by Elizabeth Hofheinz, M.Ed., M.P.H., July 18, 2019
Even if you are the superhero second surgeon who swoops in and fixes the problem the first surgeon created, resist the temptation to deride the other physician, says one high-volume orthopedic surgeon.
“So often I have seen a surgeon let his ego take over and say something like, ‘I don’t know why your knee/hip/spine surgeon would have done that, or I have never seen anyone do that, or just a subtle “wow.’ This message may be direct or indirect, but it is terrible on every level.”
“Even if you don’t like surgeon number one, ask yourself, ‘Why am I doing this?’ ‘How does this help anyone?’
“If you tell a patient that it was surgeon number one’s fault then they are never happy. Even if you do a great job with the revision they are still peeved. You have doomed that patient to negativity when it comes to the surgery. Even if you don’t care about the patient or surgeon number one, you have let your ego get so big that you’ve just screwed yourself (along with the patient and surgeon number one).”
“Furthermore, if you are doing a revision surgery, likely the outcome won’t be perfect either. Perhaps when the patient sues doctor number one, they might sue you too.”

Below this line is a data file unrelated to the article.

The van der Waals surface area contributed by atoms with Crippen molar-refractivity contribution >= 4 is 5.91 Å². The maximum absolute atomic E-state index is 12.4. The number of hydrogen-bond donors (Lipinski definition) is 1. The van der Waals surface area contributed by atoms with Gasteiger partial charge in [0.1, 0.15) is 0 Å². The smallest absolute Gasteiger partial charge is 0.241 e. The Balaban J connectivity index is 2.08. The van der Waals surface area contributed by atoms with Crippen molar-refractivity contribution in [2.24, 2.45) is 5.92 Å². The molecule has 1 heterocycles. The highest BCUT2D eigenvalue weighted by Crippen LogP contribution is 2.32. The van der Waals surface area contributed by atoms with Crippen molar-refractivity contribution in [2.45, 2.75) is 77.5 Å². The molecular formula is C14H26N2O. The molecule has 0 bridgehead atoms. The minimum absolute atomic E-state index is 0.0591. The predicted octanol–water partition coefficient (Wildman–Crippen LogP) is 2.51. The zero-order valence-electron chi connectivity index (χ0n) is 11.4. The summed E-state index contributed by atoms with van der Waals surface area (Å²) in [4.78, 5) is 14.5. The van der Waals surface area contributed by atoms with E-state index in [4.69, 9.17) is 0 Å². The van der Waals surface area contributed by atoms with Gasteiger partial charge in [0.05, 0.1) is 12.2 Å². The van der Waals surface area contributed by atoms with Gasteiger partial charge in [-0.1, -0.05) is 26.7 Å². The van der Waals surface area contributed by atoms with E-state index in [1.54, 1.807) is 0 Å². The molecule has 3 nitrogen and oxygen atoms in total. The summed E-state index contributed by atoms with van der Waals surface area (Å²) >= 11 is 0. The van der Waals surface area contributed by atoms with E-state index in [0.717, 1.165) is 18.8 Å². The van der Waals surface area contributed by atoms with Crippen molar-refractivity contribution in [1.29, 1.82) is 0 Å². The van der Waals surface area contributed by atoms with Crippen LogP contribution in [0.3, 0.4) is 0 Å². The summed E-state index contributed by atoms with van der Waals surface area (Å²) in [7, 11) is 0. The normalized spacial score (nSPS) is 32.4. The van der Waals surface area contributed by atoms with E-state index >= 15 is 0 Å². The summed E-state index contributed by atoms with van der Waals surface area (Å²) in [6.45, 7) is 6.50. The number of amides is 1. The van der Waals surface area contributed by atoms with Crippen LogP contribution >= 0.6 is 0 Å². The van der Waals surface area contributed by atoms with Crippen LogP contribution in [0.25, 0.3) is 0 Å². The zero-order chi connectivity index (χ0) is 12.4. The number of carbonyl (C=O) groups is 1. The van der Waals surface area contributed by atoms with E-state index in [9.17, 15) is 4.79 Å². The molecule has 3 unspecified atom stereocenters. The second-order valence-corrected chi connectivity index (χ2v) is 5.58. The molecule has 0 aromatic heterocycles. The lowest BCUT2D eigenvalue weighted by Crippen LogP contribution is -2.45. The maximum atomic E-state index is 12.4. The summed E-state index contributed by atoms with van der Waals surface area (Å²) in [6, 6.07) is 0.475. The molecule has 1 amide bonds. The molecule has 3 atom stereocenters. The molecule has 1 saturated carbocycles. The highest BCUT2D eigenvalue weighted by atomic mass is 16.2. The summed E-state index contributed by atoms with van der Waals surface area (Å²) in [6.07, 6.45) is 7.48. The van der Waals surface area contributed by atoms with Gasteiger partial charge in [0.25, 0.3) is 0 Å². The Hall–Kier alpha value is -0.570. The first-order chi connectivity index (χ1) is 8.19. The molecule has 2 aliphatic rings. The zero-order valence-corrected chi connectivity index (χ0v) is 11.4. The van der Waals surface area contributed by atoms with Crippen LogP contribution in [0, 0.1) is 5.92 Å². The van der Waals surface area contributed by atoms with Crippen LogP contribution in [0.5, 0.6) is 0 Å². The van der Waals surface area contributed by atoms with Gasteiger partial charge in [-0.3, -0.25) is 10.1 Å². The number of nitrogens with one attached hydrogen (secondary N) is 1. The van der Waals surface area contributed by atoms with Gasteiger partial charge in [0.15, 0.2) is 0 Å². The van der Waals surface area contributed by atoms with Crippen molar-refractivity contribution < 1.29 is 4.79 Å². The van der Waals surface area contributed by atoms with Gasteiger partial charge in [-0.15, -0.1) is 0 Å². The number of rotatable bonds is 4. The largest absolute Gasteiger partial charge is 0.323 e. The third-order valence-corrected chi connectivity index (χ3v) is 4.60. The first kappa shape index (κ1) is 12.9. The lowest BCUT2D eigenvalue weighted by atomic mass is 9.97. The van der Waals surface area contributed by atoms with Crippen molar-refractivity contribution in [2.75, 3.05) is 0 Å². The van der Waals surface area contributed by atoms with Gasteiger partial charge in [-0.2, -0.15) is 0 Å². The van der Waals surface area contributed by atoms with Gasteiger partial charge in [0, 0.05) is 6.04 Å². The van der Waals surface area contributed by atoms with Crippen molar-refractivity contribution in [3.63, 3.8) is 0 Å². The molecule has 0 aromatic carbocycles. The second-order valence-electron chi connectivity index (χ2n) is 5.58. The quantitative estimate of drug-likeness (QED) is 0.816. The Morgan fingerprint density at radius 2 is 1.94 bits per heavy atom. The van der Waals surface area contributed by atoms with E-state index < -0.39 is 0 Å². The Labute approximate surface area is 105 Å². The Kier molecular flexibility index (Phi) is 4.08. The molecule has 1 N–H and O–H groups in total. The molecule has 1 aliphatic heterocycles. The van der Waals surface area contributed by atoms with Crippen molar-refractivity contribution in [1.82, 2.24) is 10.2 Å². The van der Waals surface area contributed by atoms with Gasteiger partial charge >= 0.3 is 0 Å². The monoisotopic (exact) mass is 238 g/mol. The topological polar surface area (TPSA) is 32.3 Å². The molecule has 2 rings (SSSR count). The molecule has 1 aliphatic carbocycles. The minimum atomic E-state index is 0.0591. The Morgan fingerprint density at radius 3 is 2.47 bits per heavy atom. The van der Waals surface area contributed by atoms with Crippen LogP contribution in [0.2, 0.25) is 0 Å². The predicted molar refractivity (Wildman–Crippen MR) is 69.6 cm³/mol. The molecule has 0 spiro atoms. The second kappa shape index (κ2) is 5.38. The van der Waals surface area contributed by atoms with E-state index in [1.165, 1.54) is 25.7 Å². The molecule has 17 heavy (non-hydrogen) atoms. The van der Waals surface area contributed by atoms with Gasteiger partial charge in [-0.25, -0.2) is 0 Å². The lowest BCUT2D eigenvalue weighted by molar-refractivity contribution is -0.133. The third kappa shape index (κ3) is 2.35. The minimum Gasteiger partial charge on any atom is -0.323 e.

Don’t attach negativity to the surgical experience…
“If, on the other hand, you tell a patient, ‘This kind of thing happens, unfortunately. It’s not your fault, it’s not the surgeon’s fault’ then that person is happy and does not think less of anyone. You redo the surgery and the patient gets over the entire experience. They are able to move on; they are happy and happy with you!”
Take the high road…
Our anonymous surgeon notes, “You have missed the chance to be your best self. You could have said, ‘I wasn’t there but it looks like your first surgeon did a fine job. I’m sorry that it didn’t turn out well.’ Even if you hate the other surgeon and he or she has undermined you in the past, this approach helps your patient (this is why we all went into medicine to begin with) and helps you as well. You and your patient will be happy.”
“Believe me, if you talk negatively about the other surgeon, then you will end up with a dissatisfied patient—who is now yours—and you will have to spend every office visit going over and over what happened/why the other doctor messed up.”
And the cherry on top?
“Don’t forget…if you go down this road then the patient might sue the first surgeon and you will get called to court. You might end up as a defendant as well”
“So, check your ego at the door and help your patients and yourself!”